Newly discovered black hole is 13.2 billion years old and ‘eating’ its host galaxy

This annotated image provided by NASA on Monday, Nov. 6, 2023, shows a composite view of data from NASA’s Chandra X-ray Observatory and James Webb Space Telescope indicating a growing black hole just 470 million years after the big bang. It is the oldest black hole yet discovered.
This annotated image provided by NASA on Monday, Nov. 6, 2023, shows a composite view of data from NASA’s Chandra X-ray Observatory and James Webb Space Telescope indicating a growing black hole just 470 million years after the big bang. It is the oldest black hole yet discovered. | NASA via Associated Press

A team of international scientists led by the University of Cambridge used images captured by NASA’s James Webb Space Telescope and Chandra X-Ray Observatory to discover the oldest black hole ever observed, dating to just 400 million years after the Big Bang.

In findings published Monday in the journal Nature, researchers note the surprisingly massive black hole, which is a few million times the mass of the sun, exists so early relative to the formation of the universe that it’s challenging previously held theories about the formation of black holes.

Following current models, the newly detected black hole should have taken about a billion years to grow to its current observed size. But researchers said the 13.7 billion-year-old universe was not yet a billion years old when the body was detected.

“It’s very early in the universe to see a black hole this massive, so we’ve got to consider other ways they might form,” lead author Roberto Maiolino, a professor at Cambridge’s Cavendish Laboratory and Kavli Institute for Cosmology, said in a press statement. “Very early galaxies were extremely gas-rich, so they would have been like a buffet for black holes.”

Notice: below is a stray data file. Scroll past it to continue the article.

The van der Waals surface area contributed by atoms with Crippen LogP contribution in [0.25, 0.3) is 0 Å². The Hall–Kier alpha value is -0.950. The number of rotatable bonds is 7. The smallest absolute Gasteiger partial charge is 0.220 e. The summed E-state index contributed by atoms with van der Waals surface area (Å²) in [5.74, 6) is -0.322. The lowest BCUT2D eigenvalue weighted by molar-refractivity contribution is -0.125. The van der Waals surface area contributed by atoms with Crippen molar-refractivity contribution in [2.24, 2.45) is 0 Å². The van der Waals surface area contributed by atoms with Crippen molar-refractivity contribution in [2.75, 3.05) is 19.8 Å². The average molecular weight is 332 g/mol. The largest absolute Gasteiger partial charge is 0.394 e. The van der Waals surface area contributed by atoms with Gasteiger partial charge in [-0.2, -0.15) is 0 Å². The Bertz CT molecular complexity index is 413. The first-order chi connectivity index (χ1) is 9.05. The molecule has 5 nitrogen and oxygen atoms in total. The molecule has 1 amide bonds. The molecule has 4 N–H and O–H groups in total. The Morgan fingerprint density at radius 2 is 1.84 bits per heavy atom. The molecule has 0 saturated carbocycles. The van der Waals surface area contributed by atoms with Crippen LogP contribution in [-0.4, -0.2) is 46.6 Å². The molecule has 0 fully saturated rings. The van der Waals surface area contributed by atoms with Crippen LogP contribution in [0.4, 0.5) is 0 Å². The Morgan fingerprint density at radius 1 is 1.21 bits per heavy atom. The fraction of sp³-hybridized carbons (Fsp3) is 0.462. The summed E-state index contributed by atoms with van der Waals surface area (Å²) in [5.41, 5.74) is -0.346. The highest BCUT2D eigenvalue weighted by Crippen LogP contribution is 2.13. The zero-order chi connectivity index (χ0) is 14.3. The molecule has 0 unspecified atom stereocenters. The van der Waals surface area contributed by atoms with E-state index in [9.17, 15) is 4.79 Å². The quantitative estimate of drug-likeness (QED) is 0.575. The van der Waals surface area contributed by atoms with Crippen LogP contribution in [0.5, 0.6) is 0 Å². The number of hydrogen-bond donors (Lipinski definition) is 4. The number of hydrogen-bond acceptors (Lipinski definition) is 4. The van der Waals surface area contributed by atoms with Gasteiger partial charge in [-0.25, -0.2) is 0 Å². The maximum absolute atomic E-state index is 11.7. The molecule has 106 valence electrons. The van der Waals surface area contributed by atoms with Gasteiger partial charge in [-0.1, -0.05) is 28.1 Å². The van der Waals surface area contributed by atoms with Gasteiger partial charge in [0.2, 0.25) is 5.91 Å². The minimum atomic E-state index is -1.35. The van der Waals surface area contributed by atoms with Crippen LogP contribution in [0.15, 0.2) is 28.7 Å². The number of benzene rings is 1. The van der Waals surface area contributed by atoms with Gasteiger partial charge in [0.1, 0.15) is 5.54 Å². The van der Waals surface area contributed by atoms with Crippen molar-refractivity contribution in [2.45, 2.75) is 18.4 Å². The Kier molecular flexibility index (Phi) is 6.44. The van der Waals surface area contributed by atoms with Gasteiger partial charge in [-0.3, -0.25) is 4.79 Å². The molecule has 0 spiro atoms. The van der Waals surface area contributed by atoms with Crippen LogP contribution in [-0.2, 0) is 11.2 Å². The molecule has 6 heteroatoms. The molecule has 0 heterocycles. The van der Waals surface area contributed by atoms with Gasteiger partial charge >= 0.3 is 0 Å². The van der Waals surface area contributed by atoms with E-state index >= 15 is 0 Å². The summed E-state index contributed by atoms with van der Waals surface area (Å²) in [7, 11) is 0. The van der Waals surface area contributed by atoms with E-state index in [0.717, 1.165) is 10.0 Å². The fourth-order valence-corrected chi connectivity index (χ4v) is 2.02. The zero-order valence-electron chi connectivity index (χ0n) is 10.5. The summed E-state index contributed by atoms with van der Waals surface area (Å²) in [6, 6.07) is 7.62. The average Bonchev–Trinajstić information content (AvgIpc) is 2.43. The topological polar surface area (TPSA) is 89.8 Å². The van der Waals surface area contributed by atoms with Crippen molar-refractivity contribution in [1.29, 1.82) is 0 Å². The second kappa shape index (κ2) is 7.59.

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The size of this black hole, which was found in a host galaxy dubbed GN-z11, suggests the body may have been “born big” or consumed matter at a rate five times higher than previously thought possible.

Researchers report GN-z11 is a compact galaxy, about 100 times smaller than the Milky Way, but the black hole is likely hindering its development. According to the report, when black holes consume too much gas, it pushes the gas away like an ultra-fast wind. This “wind” could stop the process of star formation, which would slowly kill the galaxy. But it will also kill the black hole itself by cutting off its source of “food.”

Maiolino said the Webb telescope is powering a giant leap forward when it comes to research and discovery in the cosmos.

“It’s a new era. The giant leap in sensitivity, especially in the infrared, is like upgrading from Galileo’s telescope to a modern telescope overnight,” Maiolino said. “Before Webb came online, I thought maybe the universe isn’t so interesting when you go beyond what we could see with the Hubble Space Telescope. But that hasn’t been the case at all. The universe has been quite generous in what it’s showing us, and this is just the beginning.”